Arguably director John Hughes's finest hour and 43 minutes, Ferris Bueller's Day Off ranks up there with his other cult flick The Breakfast Club. The raucous send-up of American teen culture sees high-school slacker Ferris pull an ingenious sickie from school, while coaxing his best friend and girlfriend into capers with a stolen Ferrari, all the while thwarting a frothing school principle. Laced with meta references and a classic soundtrack, one can't help to cheer on the hazardous rogue Bueller and he insouciantly strides from one narrowly avoided disaster to another. The wardrobe is a marvel of late preppiness, influenced more by the workwear traditions of Americana than by the more formal modes of Oxbridge style. Think leather bombers, lo-fi sneakers, simple tees and shades - every bit as cool today as it was in '86.

 

Dead Poet's Society (1989)

 

Navy Flannel Blazer with Cream Grosgrain Trim and Burgundy Corduroy Sphinx Cap both at Rowing Blazers; White Superior Cotton Shirt, Emma Willis; Red and Cream Silk Striped Tie, Edward Sexton; Burgundy Merino Cardigan, Anderson&Sheppard; Beige Cotton Chinos, New & Lingwood; Burgundy Silk Scarf, Gieves and Hawkes; Brown Leather Brogues, George Cleverley.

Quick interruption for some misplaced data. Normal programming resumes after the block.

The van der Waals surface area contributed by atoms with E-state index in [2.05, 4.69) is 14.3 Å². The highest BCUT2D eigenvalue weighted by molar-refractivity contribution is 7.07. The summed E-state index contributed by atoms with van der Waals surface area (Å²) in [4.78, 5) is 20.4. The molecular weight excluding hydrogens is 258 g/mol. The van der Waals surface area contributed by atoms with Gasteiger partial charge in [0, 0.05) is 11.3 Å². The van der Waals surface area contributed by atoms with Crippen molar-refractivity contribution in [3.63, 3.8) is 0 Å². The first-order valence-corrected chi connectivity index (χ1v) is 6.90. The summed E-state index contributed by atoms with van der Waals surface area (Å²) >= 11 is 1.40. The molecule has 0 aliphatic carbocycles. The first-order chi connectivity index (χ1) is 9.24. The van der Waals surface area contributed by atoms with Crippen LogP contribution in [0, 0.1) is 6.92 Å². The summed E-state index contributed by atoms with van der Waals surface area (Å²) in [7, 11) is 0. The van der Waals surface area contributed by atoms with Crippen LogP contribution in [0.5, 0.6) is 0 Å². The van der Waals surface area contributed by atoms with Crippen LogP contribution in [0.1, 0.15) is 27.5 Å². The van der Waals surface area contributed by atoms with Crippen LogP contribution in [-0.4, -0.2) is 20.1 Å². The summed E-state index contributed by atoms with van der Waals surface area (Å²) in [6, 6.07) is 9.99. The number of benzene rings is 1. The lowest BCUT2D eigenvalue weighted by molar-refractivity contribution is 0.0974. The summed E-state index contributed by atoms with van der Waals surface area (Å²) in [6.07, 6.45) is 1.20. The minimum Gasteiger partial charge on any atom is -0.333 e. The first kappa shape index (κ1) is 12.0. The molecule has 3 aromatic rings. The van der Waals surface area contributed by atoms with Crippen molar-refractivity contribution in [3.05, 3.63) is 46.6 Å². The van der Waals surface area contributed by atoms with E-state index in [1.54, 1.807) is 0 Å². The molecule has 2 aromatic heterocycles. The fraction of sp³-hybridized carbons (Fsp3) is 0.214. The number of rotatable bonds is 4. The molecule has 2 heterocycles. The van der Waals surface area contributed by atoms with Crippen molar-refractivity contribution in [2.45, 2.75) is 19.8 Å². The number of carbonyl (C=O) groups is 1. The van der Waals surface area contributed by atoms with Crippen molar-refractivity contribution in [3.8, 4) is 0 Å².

Dead Poet's Society comprises a fictional tragedy of its own, leading to a profoundly melancholic moment 15 years later. Private school teacher John Keating played by one of the funniest actors of all time, Robin Williams, is blamed by senior heads for the suicide of one of his students. With outpourings of grief and affection at the centre of poetry taught by John Keating, the character's actor Robin Williams would later take his own life. Peter Weir's film is about an enigmatic and unconventional teacher and the students whose lives he turns upside down. Who could forget the shouting, “O Captain! My Captain!” scene showing the entire class rise up and stand on their desks, united in honour of their teacher. The emotionally wounded Keating leaves a restored man, buoyed by their full support, which portrays the films gentle anti-establishment message. Its fictional setting of the conservative, Vermont boarding school Welton Academy, couldn't embody the preppy apparel quite so perfectly. The school uniform of gold buttoned blazers with embroidered school badges, accessorised with brightly coloured school ties, hanging down a white shirt is the epitome of Ivy League preppy.